With the 93rd Academy Awards upon us, Toastmasters gives us their pick of the funniest Oscar acceptance speeches of all time.
Throughout the history of the Academy Awards there have been notable acceptance speeches given by the recipients. Although some are heart-warming and touching, and others bordering on awkwardness, there are several that have stayed memorable due to their humour.
Sure, thanking the Academy might express sincerity and appreciation for receiving a distinguished honour like an Oscar, but the speeches that viewers will be buzzing about after this year’s Academy Awards will likely be remembered for the emotion, thoughtfulness, and perhaps humour the award winners use to engage the audience while on stage.
In advance of Sunday’s Oscar ceremony, Toastmasters International has selected the five funniest Oscar acceptance speeches in recent memory.
When Robin Williams won Best Supporting Actor for his role in Good Will Hunting in 1998, he displayed emotion and sincerity, as well as his trademark humour. The late comedian closed his speech by thanking his father, who, when Williams said he wanted to be an actor, told him, “Wonderful, just have a back-up profession like welding.”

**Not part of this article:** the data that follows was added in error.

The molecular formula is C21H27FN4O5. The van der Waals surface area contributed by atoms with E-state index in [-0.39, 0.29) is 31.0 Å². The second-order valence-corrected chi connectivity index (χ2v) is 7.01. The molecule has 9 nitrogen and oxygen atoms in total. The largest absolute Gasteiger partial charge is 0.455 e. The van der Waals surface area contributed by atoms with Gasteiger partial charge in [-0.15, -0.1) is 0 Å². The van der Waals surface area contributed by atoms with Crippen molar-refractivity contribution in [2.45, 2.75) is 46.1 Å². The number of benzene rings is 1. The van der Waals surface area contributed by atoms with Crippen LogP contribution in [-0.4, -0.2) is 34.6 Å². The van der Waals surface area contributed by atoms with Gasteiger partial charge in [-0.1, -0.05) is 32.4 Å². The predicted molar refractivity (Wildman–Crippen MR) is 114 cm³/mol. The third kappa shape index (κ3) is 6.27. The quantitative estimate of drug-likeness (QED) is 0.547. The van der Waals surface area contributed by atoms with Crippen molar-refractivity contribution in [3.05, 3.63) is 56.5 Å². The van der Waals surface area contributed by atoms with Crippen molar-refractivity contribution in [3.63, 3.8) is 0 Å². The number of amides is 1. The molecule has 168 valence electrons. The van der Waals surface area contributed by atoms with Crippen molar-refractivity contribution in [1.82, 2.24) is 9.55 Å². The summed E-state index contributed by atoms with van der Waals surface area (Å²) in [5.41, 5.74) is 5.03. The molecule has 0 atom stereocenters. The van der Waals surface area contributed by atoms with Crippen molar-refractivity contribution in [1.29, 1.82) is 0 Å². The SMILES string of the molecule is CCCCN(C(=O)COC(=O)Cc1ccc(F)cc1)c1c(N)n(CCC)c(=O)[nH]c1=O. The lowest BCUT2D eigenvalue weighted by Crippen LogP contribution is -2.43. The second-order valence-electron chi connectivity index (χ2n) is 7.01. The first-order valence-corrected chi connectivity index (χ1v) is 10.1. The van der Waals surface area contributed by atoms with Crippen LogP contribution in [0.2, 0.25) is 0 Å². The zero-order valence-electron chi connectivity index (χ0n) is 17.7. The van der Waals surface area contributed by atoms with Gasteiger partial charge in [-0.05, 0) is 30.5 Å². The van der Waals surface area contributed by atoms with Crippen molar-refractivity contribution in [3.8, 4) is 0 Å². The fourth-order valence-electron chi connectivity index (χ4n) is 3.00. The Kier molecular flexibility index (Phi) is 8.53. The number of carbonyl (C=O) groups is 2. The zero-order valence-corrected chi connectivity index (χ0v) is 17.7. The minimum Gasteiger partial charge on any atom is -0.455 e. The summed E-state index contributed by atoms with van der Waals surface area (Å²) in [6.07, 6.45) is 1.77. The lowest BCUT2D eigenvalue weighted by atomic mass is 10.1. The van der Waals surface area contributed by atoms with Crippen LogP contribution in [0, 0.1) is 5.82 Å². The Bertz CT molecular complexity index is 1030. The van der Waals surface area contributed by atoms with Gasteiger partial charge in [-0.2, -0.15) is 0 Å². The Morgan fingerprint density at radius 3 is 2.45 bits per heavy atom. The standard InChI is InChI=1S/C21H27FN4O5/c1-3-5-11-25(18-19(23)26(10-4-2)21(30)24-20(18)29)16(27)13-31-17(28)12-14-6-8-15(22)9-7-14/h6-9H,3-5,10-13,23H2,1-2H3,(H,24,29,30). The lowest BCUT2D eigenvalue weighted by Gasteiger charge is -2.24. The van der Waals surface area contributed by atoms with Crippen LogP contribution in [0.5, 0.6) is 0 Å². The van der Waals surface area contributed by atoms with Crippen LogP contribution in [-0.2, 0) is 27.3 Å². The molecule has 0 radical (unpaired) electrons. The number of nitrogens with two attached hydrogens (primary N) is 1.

Roberto Benigni will forever be remembered for climbing over and standing on audience seats as he made his way to the stage when he won the Best Foreign Language Film Oscar for Life is Beautiful in 1999. His winning speech was nearly just as high-spirited and included this memorable quip, “I would like to thank my parents in Vergaio, a little village in Italy. They gave me the biggest gift: poverty.”
For her maiden win, Julia Roberts gave us one of funniest Oscar acceptance speeches of all-time. The actress wasn’t going to let the walk-off music rush her acceptance speech as she won Best Actress for Erin Brockovich in 2001: “I have a television, so I’m going to spend some time here to tell you some things. [To orchestra conductor:] And sir, you’re doing a great job, but you’re so quick with that stick. So why don’t you sit, ’cause I may never be here again.”
After winning the Best Actress award in 2010 for her role in The Blind Side, Sandra Bullock opened her acceptance speech with clever and memorable remark, “Did I really earn this, or did I just wear you all down?”
As she accepted her third Academy Award – second for Best Actress – for her work in The Iron Lady in 2012, Meryl Streep, who holds the record for most Academy Award nominations of any actor, joked, “When they called my name, I had this feeling I could hear half of America going, ‘Oh no. Come on … Her, again?’ You know. But, whatever.”